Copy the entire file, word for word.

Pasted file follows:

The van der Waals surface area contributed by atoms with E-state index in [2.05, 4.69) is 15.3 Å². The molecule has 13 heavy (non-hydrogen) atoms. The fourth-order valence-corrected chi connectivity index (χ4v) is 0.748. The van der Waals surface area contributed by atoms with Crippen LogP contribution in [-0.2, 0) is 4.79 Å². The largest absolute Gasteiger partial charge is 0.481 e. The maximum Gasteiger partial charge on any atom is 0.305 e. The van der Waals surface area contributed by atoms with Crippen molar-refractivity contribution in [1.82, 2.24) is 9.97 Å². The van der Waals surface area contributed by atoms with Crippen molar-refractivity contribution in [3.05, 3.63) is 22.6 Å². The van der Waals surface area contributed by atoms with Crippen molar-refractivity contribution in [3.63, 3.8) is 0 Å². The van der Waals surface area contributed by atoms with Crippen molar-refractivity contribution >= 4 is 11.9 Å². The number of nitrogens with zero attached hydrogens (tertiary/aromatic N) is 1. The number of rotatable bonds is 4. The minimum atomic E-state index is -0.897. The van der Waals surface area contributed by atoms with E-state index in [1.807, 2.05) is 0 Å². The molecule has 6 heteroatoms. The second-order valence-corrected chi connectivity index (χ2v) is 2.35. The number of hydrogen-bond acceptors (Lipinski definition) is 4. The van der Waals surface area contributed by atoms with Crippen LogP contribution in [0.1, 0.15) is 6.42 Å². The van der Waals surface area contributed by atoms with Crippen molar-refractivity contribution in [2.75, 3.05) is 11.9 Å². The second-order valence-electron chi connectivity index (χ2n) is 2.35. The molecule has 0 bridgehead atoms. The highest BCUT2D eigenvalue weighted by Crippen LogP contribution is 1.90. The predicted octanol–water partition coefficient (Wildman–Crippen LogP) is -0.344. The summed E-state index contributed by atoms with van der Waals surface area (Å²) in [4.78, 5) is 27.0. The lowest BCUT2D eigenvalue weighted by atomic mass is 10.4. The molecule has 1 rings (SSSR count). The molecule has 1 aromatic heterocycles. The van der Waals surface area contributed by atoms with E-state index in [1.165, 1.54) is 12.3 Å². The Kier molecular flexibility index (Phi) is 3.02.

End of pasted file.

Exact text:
The van der Waals surface area contributed by atoms with E-state index in [2.05, 4.69) is 15.3 Å². The molecule has 13 heavy (non-hydrogen) atoms. The fourth-order valence-corrected chi connectivity index (χ4v) is 0.748. The van der Waals surface area contributed by atoms with Crippen LogP contribution in [-0.2, 0) is 4.79 Å². The largest absolute Gasteiger partial charge is 0.481 e. The maximum Gasteiger partial charge on any atom is 0.305 e. The van der Waals surface area contributed by atoms with Crippen molar-refractivity contribution in [1.82, 2.24) is 9.97 Å². The van der Waals surface area contributed by atoms with Crippen molar-refractivity contribution in [3.05, 3.63) is 22.6 Å². The van der Waals surface area contributed by atoms with Crippen molar-refractivity contribution in [3.63, 3.8) is 0 Å². The van der Waals surface area contributed by atoms with Crippen molar-refractivity contribution >= 4 is 11.9 Å². The number of nitrogens with zero attached hydrogens (tertiary/aromatic N) is 1. The number of rotatable bonds is 4. The minimum atomic E-state index is -0.897. The van der Waals surface area contributed by atoms with E-state index in [1.807, 2.05) is 0 Å². The molecule has 6 heteroatoms. The second-order valence-corrected chi connectivity index (χ2v) is 2.35. The number of hydrogen-bond acceptors (Lipinski definition) is 4. The van der Waals surface area contributed by atoms with Crippen LogP contribution in [0.1, 0.15) is 6.42 Å². The van der Waals surface area contributed by atoms with Crippen molar-refractivity contribution in [2.75, 3.05) is 11.9 Å². The second-order valence-electron chi connectivity index (χ2n) is 2.35. The molecule has 0 bridgehead atoms. The highest BCUT2D eigenvalue weighted by Crippen LogP contribution is 1.90. The predicted octanol–water partition coefficient (Wildman–Crippen LogP) is -0.344. The summed E-state index contributed by atoms with van der Waals surface area (Å²) in [4.78, 5) is 27.0. The lowest BCUT2D eigenvalue weighted by atomic mass is 10.4. The molecule has 1 rings (SSSR count). The molecule has 1 aromatic heterocycles. The van der Waals surface area contributed by atoms with E-state index in [1.165, 1.54) is 12.3 Å². The Kier molecular flexibility index (Phi) is 3.02.